I’m sold.

My family waited patiently for me in the store and let me buy one.

Nothing says professorial like tweed and a huge bald spot.

The way home

On the way home, we stopped in Fortingall, home of perhaps the oldest living thing in Britain, the Fortingall Yew. It was rainy, so our photo of the yew isn’t that spectacular.

Foreground, left to right: Mary Ella, Jesse. Background, large: The Yew.

Just after that, also on the way, home, we stopped at The Highland Chocolatier, but I’m not going to post about that here because it deserves its own post entirely. We have a friend back home who’s related to the master chocolatier himself, so we were very interested in stopping by. I’ll save the details for another post.

That was our first big Scottish vacation. We hope to see London and perhaps one or two other major European cities, maybe the Lake District of England, we’re not sure yet how much we have the time and budget for. But this first vacation was great. Maybe after the next one we’ll post about it in a more timely fashion.

The ride home was the least interesting part. You might even say…Dull.
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  1. Julianne | | Reply

    The tweed jacket is handsome, a very flattering color for you. Looks great with the jeans, like a New Yorker magazine ad.
    Who was Harris? Did the weaver stitch their name in the lining?
    Keep the tweed in the cedar chest when you get back to Arlington and it will last till you retire.

    • Peter Mehegan | | Reply

      Struggling to send this. Here goes again. Blog is wonderful! Green with envy. What an adventure! Re Harris: all kids and Lydia have Scottish blood through David via our maternal Steele ancestors. They came from South Uist ( near Harris) in the Outer Hebrides ( island chain off the west coast of Scotland). Steele’s are of Clan Ranald ( correct spelling). Your tartan should be in any good tartan shop. You are entitled to wear it!
      Uncle Peter
      ( if I messed up again, Julianne/David, please forward)

      • Nathan | | Reply

        Hi, Peter.
        We have the blog set to require Lydia or I to approve each comments, to keep random spam off. So comments don’t show up the instant you post them. Sorry for the confusion! Thanks for following along!

  2. Peter Mehegan | | Reply

    Hi Carters:
    Uncle Peter here. Just back from a fishing trip with David who rudely outfished me with the biggest fish taken and released in Plymouth from my boat.
    Really enjoying your blog! The kids clearly have a writing flair and the photographer ain’t bad either.
    Scotland is one of my favorite places on the planet. Lydia and kids have a bit of Scottish blood in them courtesy of Granny’s Steele ancestors who came from South Uist in the Outer Hebrides, near Harris, the island where your dad’s neat jacket originated.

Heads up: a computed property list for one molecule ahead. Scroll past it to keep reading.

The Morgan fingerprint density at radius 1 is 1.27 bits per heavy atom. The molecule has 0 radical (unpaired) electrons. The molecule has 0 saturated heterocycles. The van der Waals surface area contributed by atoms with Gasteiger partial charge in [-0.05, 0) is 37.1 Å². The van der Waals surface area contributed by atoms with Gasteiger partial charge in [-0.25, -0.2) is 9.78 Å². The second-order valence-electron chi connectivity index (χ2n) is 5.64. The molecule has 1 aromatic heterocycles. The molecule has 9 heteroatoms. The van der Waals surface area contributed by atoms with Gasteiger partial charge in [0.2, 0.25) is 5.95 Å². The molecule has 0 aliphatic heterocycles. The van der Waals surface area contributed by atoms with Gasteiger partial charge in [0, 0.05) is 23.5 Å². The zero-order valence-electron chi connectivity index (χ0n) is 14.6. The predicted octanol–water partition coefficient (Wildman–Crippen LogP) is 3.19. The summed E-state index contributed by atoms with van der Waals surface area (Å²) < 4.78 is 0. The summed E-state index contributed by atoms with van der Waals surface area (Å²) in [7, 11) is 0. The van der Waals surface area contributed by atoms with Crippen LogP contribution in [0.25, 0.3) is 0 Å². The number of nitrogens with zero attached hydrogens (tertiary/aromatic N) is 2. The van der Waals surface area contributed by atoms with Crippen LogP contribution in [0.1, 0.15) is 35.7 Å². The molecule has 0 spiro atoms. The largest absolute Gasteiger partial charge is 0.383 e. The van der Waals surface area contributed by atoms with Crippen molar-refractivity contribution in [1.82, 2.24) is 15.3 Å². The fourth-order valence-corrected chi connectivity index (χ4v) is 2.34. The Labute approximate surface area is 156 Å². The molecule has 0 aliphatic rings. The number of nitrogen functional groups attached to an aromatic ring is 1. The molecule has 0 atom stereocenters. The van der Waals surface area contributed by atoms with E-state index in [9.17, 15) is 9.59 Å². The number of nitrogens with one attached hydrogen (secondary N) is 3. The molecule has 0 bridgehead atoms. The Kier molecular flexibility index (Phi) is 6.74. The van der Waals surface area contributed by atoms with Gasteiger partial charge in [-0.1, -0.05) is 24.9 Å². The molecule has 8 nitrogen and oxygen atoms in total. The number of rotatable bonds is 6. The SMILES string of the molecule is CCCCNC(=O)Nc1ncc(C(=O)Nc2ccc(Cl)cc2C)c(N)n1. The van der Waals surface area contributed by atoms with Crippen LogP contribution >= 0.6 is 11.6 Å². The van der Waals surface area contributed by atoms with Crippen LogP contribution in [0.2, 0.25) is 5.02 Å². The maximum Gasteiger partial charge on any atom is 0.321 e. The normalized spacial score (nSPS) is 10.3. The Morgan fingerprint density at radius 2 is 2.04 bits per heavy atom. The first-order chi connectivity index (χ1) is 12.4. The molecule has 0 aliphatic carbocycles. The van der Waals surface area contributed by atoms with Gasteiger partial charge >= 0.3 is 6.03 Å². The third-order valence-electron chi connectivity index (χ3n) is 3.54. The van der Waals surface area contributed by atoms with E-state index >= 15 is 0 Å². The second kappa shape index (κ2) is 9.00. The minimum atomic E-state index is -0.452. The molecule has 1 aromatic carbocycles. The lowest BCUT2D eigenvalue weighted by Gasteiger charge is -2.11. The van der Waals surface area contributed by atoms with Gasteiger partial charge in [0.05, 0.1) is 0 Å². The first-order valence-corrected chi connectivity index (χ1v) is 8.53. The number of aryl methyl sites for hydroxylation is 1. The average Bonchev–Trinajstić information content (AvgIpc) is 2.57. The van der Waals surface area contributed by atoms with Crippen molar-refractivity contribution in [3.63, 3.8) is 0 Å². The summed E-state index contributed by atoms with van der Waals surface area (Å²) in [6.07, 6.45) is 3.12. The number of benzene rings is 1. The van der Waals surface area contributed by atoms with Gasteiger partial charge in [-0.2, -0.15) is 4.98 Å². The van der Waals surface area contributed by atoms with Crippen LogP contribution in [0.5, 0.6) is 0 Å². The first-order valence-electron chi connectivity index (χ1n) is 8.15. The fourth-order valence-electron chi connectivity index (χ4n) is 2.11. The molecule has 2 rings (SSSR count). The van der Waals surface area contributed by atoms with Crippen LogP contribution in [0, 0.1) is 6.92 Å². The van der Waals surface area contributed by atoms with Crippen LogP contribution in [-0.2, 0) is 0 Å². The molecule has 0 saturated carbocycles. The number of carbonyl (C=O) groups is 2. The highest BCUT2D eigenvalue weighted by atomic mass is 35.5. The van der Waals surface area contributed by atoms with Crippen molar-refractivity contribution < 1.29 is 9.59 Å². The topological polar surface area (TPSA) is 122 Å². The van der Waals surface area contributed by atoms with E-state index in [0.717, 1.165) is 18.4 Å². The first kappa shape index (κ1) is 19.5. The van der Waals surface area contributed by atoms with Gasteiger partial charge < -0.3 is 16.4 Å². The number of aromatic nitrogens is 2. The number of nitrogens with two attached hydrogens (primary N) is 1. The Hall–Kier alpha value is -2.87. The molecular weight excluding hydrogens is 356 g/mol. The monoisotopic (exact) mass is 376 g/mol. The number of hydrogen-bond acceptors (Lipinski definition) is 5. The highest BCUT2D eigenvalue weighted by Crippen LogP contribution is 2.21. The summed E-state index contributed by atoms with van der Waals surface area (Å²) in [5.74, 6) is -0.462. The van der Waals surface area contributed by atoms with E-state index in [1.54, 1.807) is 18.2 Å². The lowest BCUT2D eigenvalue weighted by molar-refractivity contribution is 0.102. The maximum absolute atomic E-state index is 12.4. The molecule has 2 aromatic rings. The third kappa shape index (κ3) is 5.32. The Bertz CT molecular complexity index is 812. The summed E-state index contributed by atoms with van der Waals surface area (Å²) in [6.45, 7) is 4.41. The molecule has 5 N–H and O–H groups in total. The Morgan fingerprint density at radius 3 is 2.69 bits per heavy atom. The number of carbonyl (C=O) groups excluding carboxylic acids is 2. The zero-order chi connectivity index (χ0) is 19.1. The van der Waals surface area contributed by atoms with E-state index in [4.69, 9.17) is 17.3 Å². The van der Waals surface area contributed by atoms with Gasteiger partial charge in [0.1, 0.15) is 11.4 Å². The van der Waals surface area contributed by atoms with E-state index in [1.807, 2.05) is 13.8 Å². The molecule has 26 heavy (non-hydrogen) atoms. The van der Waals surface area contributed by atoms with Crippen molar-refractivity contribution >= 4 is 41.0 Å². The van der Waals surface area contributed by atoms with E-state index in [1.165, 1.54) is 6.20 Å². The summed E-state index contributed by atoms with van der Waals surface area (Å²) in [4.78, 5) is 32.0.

If curious, the Steeles are of Clan Ranald. Look for it in a tartan shop. You can legitimately wear it. It’s your clan.
    Affectionately ( and Happy Thanksgiving),
    Uncle Peter

    • Adeline | | Reply

      That photographer is actually all of us at random! We have a digital photo album where we each sometimes update with all of our pictures related to the trip. So, for example, I took the picture of Meg sleeping and the one of Dad in his tweed jacket while it was he who took the prettier photos of the outdoors. 🙂

  3. Penny Lou Frabotta | | Reply

    Happy Thanksgiving to all the Carters (sent a Jacqui Lawson card via Addy). Love the blog. Just caught up – behind a bit. I am also of Scottish descent and have two tartans (Thomson on my Granny’s side: Donald on my Grandpa’s side – both emigrated to the USA from Kilbirnie, Scotland, a very small village near Glasgow). My Grandparents were married in Bobby Burns Cottage. John and I toured Scotland for two weeks several years ago. St. Andrews was my favorite town; driving there was John’s least favorite part of the two weeks! What a very special experience for all of you. Now Nana and Granddaddy are beginning to pack for their Scottish holiday!


    • Nathan | | Reply

      Thanks so much for the note, Penny! We completely understand that driving near St Andrews is all narrow roads that make it hard to stay out of the ditch and out of the way of oncoming traffic at the same time. Thanks for reading along with us.

  4. Mary Pat Dixon | | Reply

    What a marvelous vacation you had!!